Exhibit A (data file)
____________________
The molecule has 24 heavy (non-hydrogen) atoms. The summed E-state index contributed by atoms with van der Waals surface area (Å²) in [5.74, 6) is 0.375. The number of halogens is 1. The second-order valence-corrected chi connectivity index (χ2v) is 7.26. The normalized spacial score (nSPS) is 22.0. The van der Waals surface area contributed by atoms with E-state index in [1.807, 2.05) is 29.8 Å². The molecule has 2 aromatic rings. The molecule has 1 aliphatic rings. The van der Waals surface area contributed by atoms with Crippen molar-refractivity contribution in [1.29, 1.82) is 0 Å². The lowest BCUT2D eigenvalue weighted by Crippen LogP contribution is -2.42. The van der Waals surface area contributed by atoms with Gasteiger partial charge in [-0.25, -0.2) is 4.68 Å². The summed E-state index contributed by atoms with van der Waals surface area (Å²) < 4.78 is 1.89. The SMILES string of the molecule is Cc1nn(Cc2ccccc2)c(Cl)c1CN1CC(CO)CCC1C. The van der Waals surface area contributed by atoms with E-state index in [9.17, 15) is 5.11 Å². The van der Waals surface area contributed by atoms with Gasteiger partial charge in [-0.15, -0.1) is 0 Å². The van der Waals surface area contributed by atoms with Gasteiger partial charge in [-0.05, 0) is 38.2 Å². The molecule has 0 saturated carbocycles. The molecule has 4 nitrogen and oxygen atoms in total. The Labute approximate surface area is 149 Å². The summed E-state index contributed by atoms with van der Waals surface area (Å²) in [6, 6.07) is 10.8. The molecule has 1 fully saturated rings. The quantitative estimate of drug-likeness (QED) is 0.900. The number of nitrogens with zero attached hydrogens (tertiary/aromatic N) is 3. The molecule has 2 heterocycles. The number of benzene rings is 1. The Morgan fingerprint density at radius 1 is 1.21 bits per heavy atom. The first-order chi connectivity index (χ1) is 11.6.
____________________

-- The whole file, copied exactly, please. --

The molecule has 24 heavy (non-hydrogen) atoms. The summed E-state index contributed by atoms with van der Waals surface area (Å²) in [5.74, 6) is 0.375. The number of halogens is 1. The second-order valence-corrected chi connectivity index (χ2v) is 7.26. The normalized spacial score (nSPS) is 22.0. The van der Waals surface area contributed by atoms with E-state index in [1.807, 2.05) is 29.8 Å². The molecule has 2 aromatic rings. The molecule has 1 aliphatic rings. The van der Waals surface area contributed by atoms with Crippen molar-refractivity contribution in [1.29, 1.82) is 0 Å². The lowest BCUT2D eigenvalue weighted by Crippen LogP contribution is -2.42. The van der Waals surface area contributed by atoms with Gasteiger partial charge in [-0.25, -0.2) is 4.68 Å². The summed E-state index contributed by atoms with van der Waals surface area (Å²) < 4.78 is 1.89. The SMILES string of the molecule is Cc1nn(Cc2ccccc2)c(Cl)c1CN1CC(CO)CCC1C. The van der Waals surface area contributed by atoms with E-state index in [9.17, 15) is 5.11 Å². The van der Waals surface area contributed by atoms with Gasteiger partial charge in [-0.15, -0.1) is 0 Å². The van der Waals surface area contributed by atoms with Gasteiger partial charge in [-0.05, 0) is 38.2 Å². The molecule has 0 saturated carbocycles. The molecule has 4 nitrogen and oxygen atoms in total. The Labute approximate surface area is 149 Å². The summed E-state index contributed by atoms with van der Waals surface area (Å²) in [6, 6.07) is 10.8. The molecule has 1 fully saturated rings. The quantitative estimate of drug-likeness (QED) is 0.900. The number of nitrogens with zero attached hydrogens (tertiary/aromatic N) is 3. The molecule has 2 heterocycles. The number of benzene rings is 1. The Morgan fingerprint density at radius 1 is 1.21 bits per heavy atom. The first-order chi connectivity index (χ1) is 11.6.